Last year Henig completed 9-28 passes for 78 yards but suffered three interceptions against Alabama. "He' like most young quarterbacks in that he's getting better now that he's getting some experience," Shula said. "He's an accurate thrower and he makes good decisions. He will have learned from the experience he had against us last year. We have to be sound on defense. We have to get pressure on the quarterback."

He's going to learn from his experience last year against us. We have to be sound on defense. Have to get pressure on the quarterback.

Most quarterback talk this week will center on the Alabama situation. Bama starting quarterback John Parker Wilson reinjured his left ankle against FIU. Although he returned briefly in the second half, Shula said, "He's probably going to be sore. I actually didn't think he'd be able to go back in and when he did go back in he was limping. I don't know how much swelling there is."

When Wilson went out he was replaced by Jimmy Barnes, a redshirt freshman who had basically no experience prior to Saturday and who has been given very little practice preparation. Shula said, "I thought he did a good job, probably better than I expected. His first pass he kind of just threw it away. I'm sure he was nervous. He did some good things. He made a fourth down play. He had another good third down conversion pass completion. And he had the touchdown pass, so he did some good things. He made some good reads. He had a drop on one ball and could have had a big play on a touchdown pass that Nikita couldn't handle. He had one play that he called wrong and it resulted in a sack, but anytime you go in and throw passes for the first time–I don't care who you are–you're going to be a little nervous. But I thought he did well."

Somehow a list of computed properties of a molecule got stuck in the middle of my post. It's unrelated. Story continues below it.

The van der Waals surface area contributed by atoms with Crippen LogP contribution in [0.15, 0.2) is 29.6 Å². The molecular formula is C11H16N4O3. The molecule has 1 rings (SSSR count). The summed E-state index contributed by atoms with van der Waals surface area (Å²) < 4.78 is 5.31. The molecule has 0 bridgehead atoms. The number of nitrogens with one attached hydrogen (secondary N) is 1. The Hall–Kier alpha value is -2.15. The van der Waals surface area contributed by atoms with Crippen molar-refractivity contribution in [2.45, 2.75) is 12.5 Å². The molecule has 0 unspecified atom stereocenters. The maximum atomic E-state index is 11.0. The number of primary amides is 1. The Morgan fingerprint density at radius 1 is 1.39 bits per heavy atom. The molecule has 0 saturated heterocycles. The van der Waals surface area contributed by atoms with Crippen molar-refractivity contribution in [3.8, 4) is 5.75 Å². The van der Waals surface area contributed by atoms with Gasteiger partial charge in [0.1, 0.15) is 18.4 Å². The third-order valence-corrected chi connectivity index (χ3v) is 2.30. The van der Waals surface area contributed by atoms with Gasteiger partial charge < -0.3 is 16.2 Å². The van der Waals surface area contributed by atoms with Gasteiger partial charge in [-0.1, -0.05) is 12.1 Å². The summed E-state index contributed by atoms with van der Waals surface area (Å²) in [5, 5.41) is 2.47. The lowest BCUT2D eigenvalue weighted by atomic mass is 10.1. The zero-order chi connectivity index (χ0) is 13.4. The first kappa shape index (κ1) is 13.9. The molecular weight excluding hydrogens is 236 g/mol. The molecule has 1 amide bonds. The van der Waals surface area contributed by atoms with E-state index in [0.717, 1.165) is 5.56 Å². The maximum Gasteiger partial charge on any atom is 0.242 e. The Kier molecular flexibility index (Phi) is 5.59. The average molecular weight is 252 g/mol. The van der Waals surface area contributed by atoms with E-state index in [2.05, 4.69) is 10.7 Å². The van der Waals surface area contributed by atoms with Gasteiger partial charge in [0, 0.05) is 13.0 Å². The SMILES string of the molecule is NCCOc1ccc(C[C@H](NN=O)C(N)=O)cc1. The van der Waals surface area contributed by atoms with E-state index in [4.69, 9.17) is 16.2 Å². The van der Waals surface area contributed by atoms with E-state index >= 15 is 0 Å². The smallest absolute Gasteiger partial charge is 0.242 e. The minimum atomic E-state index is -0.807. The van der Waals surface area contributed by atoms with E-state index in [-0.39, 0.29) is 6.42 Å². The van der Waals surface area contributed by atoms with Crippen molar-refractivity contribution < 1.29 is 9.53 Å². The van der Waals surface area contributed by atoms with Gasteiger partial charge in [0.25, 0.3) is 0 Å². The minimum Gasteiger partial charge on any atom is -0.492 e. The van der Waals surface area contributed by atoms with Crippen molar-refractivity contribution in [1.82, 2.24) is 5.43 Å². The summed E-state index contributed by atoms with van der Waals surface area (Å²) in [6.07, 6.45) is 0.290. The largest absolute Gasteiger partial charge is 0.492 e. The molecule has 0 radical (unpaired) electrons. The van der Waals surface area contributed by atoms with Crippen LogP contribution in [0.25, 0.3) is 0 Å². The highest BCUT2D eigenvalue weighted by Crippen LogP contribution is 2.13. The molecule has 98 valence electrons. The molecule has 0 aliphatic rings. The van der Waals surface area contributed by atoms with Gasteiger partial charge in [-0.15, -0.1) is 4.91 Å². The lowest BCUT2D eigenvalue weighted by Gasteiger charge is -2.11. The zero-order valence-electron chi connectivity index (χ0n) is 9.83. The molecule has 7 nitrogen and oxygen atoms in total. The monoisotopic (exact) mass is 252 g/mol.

First half kind of thorwing it away, nervous. Did some good things. Made the fourth down play. Had another third down conversion. Had the touchdown pass. Did some good things. Made some good reads. Had the drop on one side and could have had a big play that Nikita couldn't handle. Had one play called wrong that resulted in a sack. But anytime you go in and throw passes I don't care who you are you're going to be a little nervous, but I thought he did well.

Alabama has played nine consecutive weeks and has three more games with no open date. Is Shula beginning to see that take a toll on his team?

"It does a little," Shula said. He also said he'd entertain the notion of starting the season a week earlier in order to provide a mid-season break, although Alabama will get that bye week beginning next year when the Alabama-Auburn game is moved back a week.

Shula said that practices would be structured "over the next few weeks as they have in other weeks so guys will be more fresh. We're not going to use it as an excuse, but, yeah, you'd like to have Keith Brown (junior wide receiver who has been out the last two weeks) against Tennessee."

Shula noted that last week the Tide was able to hold out first team right guard B.J. Stabler, who has come back from a knee injury, "because Marlon Davis has gotten better. That's made the offensive line more solid."